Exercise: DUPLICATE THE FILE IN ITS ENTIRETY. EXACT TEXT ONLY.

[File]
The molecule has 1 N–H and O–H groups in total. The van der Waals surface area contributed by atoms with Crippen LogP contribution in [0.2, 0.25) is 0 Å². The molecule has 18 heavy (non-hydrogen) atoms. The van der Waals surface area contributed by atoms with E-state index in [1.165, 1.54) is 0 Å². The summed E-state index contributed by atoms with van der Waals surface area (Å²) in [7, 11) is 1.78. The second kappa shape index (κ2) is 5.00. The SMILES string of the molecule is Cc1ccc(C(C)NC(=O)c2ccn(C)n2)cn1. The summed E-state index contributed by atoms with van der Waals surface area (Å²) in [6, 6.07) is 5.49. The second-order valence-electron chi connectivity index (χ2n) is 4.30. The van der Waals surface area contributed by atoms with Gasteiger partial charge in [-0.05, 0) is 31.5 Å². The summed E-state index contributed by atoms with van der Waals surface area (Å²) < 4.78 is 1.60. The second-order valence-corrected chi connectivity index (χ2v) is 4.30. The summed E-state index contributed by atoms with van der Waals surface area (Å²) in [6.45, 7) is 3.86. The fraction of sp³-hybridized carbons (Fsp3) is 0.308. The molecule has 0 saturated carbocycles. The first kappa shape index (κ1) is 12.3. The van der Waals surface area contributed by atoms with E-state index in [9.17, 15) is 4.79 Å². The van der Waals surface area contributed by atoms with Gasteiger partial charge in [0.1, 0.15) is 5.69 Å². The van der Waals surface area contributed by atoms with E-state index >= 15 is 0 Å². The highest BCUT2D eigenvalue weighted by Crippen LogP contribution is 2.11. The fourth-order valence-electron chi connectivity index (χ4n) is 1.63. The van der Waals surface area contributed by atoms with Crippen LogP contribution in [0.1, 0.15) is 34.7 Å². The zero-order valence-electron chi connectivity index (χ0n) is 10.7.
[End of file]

The molecule has 1 N–H and O–H groups in total. The van der Waals surface area contributed by atoms with Crippen LogP contribution in [0.2, 0.25) is 0 Å². The molecule has 18 heavy (non-hydrogen) atoms. The van der Waals surface area contributed by atoms with E-state index in [1.165, 1.54) is 0 Å². The summed E-state index contributed by atoms with van der Waals surface area (Å²) in [7, 11) is 1.78. The second kappa shape index (κ2) is 5.00. The SMILES string of the molecule is Cc1ccc(C(C)NC(=O)c2ccn(C)n2)cn1. The summed E-state index contributed by atoms with van der Waals surface area (Å²) in [6, 6.07) is 5.49. The second-order valence-electron chi connectivity index (χ2n) is 4.30. The van der Waals surface area contributed by atoms with Gasteiger partial charge in [-0.05, 0) is 31.5 Å². The summed E-state index contributed by atoms with van der Waals surface area (Å²) < 4.78 is 1.60. The second-order valence-corrected chi connectivity index (χ2v) is 4.30. The summed E-state index contributed by atoms with van der Waals surface area (Å²) in [6.45, 7) is 3.86. The fraction of sp³-hybridized carbons (Fsp3) is 0.308. The molecule has 0 saturated carbocycles. The first kappa shape index (κ1) is 12.3. The van der Waals surface area contributed by atoms with E-state index in [9.17, 15) is 4.79 Å². The van der Waals surface area contributed by atoms with Gasteiger partial charge in [0.1, 0.15) is 5.69 Å². The van der Waals surface area contributed by atoms with E-state index >= 15 is 0 Å². The highest BCUT2D eigenvalue weighted by Crippen LogP contribution is 2.11. The fourth-order valence-electron chi connectivity index (χ4n) is 1.63. The van der Waals surface area contributed by atoms with Crippen LogP contribution in [0.1, 0.15) is 34.7 Å². The zero-order valence-electron chi connectivity index (χ0n) is 10.7.